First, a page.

Here’s the New BMW M3 Touring We Can’t Have

Announced in August of 2020, the all-new BMW M3 Touring marks the first time the German automaker’s high-performance compact car is available as a wagon. And a sharp-looking one, too.

It will go on sale in the U.K., Europe, Japan, South Korea, Australia and New Zealand later in 2022, but sadly not in North America despite a petition that was launched last year.

Yeah, we’re bummed. Sure, super-sporty wagons are niche products and BMW understandably prefers to sell the X3 M instead, but performance enthusiasts—especially those who start a family—may want increased cargo space and versatility while still enjoying the driving characteristics of a car, not an SUV.

Photo: BMW

The BMW M3 Touring is based on the 3 Series Touring model that’s sold overseas and equipped with the same AWD powertrain as the M3 Competition. Under the bonnet, er, hood is a twin-turbocharged 3.0-litre six-cylinder engine that cranks out 503 horsepower and 479 pound-feet of torque.

Power is controlled by an eight-speed automatic gearbox and distributed among all four wheels via the xDrive system. Similar to the sedan, a 2WD mode is available (with ESC turned off) for those occasions where big skids are possible, like on a track.

Photo: BMW

The M3 Touring is obviously heavier, but definitely not a slouch. BMW claims 0-100 km/h acceleration in 3.6 seconds, which is just a tenth slower. Making sprints even more fun is a quad exhaust system delivering thrilling sound effects.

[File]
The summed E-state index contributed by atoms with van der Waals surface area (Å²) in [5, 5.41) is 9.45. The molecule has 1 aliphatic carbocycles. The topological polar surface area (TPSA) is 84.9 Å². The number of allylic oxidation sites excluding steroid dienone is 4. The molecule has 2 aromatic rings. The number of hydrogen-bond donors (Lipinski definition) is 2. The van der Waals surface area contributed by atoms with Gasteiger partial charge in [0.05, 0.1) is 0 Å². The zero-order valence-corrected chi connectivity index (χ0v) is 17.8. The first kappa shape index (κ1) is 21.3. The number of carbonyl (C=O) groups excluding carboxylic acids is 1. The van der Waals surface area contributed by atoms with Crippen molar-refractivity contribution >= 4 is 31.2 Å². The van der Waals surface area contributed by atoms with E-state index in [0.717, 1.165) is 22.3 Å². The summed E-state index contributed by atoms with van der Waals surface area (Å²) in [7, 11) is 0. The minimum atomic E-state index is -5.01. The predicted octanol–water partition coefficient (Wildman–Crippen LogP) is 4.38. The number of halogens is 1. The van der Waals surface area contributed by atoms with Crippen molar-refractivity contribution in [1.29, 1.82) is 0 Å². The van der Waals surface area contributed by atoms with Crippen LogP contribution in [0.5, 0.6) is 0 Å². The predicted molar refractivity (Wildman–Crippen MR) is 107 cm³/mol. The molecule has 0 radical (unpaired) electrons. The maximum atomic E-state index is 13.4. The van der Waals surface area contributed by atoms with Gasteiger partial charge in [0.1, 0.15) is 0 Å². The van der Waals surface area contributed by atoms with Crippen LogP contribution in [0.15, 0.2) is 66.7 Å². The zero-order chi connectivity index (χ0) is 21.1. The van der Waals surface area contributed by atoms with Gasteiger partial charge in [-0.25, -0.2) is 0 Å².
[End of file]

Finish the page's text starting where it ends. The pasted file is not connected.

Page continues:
The main advantage of this wagon versus the sedan or the M4 coupe is the 500-litre trunk that can expand up to 1,510 litres by folding the rear seats (in a practical 40/20/40 split). What’s more, the rear window opens separately, so you don’t always have to lift the power-assisted hatch to load items into the car.

Photo: BMW

From a design standpoint, the M3 Touring adds roof rails and features new 19-inch front and 20-inch rear wheels. The interior gets the same updates as the 2023 3 Series starting with the new BMW Curved Display combining a 12.3-inch digital instrument panel with a 14.9-inch touchscreen. Powering the latter is the eighth generation of iDrive.

Photo: BMW

Oh, and if we were in the shoes of those lucky customers who will have access to the M3 Touring, we’d seriously consider replacing the standard M sport seats in Merino leather by the race-style M Carbon buckets you see here. They reduce weight by about 20 pounds and provide extra lateral support while preserving long-distance comfort, or so says BMW.

Watch: 2021 BMW M5 Competition Review

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